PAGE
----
What is the Average Price of Salmon Per Pound?

Salmon is one of the most sought-after fish on the market. Its benefits to the health combined with great taste make it a must those who love fish.

Salmon is loaded with omega-3 fatty acids. This means that it protects the heart and circulatory system from heart attacks, strokes, and other circulatory issues. In addition, salmon offers plenty of protein and selenium which helps protect the bones.

Salmon’s price per pound is determined by type of salmon and the season market price. Generally, the cost for salmon ranges from $6.99-$19.99 with an average of $8 per pound for salmon at your local store.

StoreSalmon TypePrice Per Pound
Albertson’sAtlantic Salmon$6.99
WalmartAtlantic Salmon$7.84
CostcoAtlantic Salmon (Kirkland)$9.56
CostcoWild Coho$10.99
Trader Joe’s Farmed Salmon from Norway$10.99
CostcoAlaskan Sockeye Salmon$16.99
CostcoKing Salmon$19.99

Because of its heart-healthy attributes, salmon is a highly desired fish. Of course, with high demand comes higher prices as the salmon market is a competitive one with limited supply. This means that finding the right price for salmon will depend on several factors.

How to Determine Salmon’s Average Price?

Truth be told, there is no average price for salmon as there are so many factors that go into determining what it costs. Such factors include the following.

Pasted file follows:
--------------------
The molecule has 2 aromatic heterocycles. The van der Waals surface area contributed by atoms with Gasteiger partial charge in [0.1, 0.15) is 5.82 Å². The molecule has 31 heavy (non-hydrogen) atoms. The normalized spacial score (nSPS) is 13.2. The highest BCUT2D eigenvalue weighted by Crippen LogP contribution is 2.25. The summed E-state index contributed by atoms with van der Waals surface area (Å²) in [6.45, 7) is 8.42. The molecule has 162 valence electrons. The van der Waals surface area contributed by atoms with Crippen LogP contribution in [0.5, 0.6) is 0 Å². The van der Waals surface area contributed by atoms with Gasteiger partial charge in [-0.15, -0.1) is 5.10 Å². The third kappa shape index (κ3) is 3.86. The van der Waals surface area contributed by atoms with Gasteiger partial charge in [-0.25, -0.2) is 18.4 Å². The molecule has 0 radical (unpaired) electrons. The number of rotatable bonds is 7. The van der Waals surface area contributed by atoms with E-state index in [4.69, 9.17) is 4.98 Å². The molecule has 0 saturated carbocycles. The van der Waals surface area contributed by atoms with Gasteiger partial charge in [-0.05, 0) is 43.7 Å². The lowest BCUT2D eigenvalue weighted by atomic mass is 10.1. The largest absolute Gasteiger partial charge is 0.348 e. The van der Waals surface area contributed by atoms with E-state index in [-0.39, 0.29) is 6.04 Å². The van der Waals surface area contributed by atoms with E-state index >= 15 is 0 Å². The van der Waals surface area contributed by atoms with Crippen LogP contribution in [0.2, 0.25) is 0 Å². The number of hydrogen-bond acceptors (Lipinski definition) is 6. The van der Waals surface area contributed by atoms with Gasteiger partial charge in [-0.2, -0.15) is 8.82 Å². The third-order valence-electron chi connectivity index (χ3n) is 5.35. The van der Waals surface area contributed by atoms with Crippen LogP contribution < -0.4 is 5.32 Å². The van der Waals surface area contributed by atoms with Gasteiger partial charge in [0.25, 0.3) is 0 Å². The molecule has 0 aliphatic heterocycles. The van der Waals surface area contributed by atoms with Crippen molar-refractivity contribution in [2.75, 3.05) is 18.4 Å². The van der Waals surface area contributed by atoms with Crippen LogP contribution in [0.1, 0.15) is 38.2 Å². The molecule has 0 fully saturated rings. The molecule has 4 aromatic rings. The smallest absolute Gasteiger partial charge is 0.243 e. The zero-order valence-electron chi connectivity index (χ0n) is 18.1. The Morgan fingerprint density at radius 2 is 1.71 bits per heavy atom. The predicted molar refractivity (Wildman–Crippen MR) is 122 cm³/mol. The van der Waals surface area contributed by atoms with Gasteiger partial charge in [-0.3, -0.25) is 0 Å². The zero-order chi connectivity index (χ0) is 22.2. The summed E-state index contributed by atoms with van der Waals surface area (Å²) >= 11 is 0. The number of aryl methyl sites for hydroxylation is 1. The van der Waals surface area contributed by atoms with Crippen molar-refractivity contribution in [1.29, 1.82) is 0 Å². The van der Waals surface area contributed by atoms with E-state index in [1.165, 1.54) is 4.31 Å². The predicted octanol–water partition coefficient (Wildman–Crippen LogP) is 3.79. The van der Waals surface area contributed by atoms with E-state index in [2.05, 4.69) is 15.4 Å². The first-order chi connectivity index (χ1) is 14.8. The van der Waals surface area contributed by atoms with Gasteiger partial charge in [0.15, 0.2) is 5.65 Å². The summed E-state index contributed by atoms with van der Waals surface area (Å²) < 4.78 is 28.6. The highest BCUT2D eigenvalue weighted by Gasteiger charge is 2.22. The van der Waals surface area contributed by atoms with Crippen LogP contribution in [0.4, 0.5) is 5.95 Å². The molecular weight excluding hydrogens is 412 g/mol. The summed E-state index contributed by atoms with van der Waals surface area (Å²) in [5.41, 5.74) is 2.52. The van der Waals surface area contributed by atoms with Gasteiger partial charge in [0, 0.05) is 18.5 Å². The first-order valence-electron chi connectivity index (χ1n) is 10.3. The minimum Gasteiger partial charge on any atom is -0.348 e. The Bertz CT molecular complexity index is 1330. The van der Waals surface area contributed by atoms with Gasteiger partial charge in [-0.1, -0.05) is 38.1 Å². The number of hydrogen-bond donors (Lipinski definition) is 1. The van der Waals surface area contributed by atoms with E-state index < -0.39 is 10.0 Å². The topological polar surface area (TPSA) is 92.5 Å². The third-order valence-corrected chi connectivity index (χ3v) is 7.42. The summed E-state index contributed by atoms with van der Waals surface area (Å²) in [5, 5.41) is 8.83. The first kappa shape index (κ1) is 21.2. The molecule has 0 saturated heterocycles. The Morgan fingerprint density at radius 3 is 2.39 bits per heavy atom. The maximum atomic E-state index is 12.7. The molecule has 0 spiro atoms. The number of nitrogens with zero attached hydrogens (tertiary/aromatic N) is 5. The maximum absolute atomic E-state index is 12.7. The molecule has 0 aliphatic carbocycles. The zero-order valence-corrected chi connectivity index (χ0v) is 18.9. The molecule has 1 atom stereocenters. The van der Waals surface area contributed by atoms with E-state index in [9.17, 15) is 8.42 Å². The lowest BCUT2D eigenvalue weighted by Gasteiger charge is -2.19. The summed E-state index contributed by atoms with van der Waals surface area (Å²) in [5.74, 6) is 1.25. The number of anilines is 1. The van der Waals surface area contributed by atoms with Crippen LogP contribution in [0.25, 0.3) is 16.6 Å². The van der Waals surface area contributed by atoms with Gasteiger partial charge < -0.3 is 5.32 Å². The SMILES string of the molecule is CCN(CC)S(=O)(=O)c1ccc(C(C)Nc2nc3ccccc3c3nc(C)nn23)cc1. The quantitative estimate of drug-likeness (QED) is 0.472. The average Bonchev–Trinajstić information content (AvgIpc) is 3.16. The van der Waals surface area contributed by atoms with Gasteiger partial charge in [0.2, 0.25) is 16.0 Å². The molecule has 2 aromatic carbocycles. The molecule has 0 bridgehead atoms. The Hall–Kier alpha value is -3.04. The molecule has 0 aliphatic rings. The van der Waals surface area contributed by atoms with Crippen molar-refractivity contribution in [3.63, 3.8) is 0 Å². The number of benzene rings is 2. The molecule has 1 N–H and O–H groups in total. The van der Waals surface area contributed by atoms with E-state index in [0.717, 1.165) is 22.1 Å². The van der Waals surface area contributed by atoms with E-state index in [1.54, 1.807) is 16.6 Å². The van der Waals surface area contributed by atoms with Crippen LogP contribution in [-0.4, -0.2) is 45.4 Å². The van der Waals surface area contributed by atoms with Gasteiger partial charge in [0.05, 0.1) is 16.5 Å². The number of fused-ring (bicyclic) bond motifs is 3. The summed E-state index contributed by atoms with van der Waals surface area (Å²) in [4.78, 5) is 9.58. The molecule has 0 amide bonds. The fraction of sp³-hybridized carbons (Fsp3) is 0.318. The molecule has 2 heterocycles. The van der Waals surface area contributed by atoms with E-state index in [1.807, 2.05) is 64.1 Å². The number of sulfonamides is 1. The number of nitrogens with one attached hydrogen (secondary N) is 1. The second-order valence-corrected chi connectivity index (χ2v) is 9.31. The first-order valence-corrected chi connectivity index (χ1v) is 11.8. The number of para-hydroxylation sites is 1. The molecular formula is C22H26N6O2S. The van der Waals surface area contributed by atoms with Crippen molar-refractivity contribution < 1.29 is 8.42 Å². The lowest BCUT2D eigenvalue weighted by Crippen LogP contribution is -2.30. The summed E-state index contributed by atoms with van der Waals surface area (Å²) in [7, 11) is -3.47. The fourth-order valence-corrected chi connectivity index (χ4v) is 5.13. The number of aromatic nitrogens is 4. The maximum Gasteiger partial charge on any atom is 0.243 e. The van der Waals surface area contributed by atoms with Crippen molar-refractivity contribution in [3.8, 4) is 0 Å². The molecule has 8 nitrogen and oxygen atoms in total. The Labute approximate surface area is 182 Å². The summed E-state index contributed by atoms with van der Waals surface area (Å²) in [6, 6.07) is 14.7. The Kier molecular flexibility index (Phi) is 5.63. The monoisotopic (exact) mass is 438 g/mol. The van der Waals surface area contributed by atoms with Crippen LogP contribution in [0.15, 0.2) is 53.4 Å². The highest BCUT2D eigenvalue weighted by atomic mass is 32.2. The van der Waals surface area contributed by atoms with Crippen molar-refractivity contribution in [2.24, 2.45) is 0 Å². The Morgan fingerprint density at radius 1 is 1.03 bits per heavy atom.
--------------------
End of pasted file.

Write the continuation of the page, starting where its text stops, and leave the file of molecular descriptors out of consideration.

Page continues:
• Location
  • Time of Year
  • Type
  • Farm-Raised or Wild
  • Availability

In other words, if you live along the coast near where salmon is caught, then you probably will experience a lower average price compared to someone living in the interior. Because fresh salmon is desired, the shipping costs to location well inside the country will add to the price.

Plus, because of the mating habits of salmon, they are found in different locations depending on the time of year. That means during certain times they may be harder to find and catch which will affect the average price.

In addition, not all salmon are the same type. Depending on their species, it may be that some will be more available and lower priced than others. For example, Atlantic salmon is probably going to be cheaper if you live along the Atlantic coast compared to the Pacific coast. However, with Atlantic salmon in the wild being so scarce, it is most likely that such salmon will be farmed.

Farm-raised is quite common with salmon, particularly Atlantic salmon. This means that much like chickens, the salmon is raised in ponds or bodies of water that are farmed from time to time, so the salmon can be transported to the market. Farm-raised is generally cheaper compared to salmon that has been fished from the sea. But again, that depends on the location and number in which the salmon are sold.

But the most important factor is availability. Because of the ever-changing demand for salmon, it is possible that stores which sell the produce may have run out of supply or have their shelves overflowing with salmon. These factors can change from day to day which is why determining the average price with any accuracy is difficult.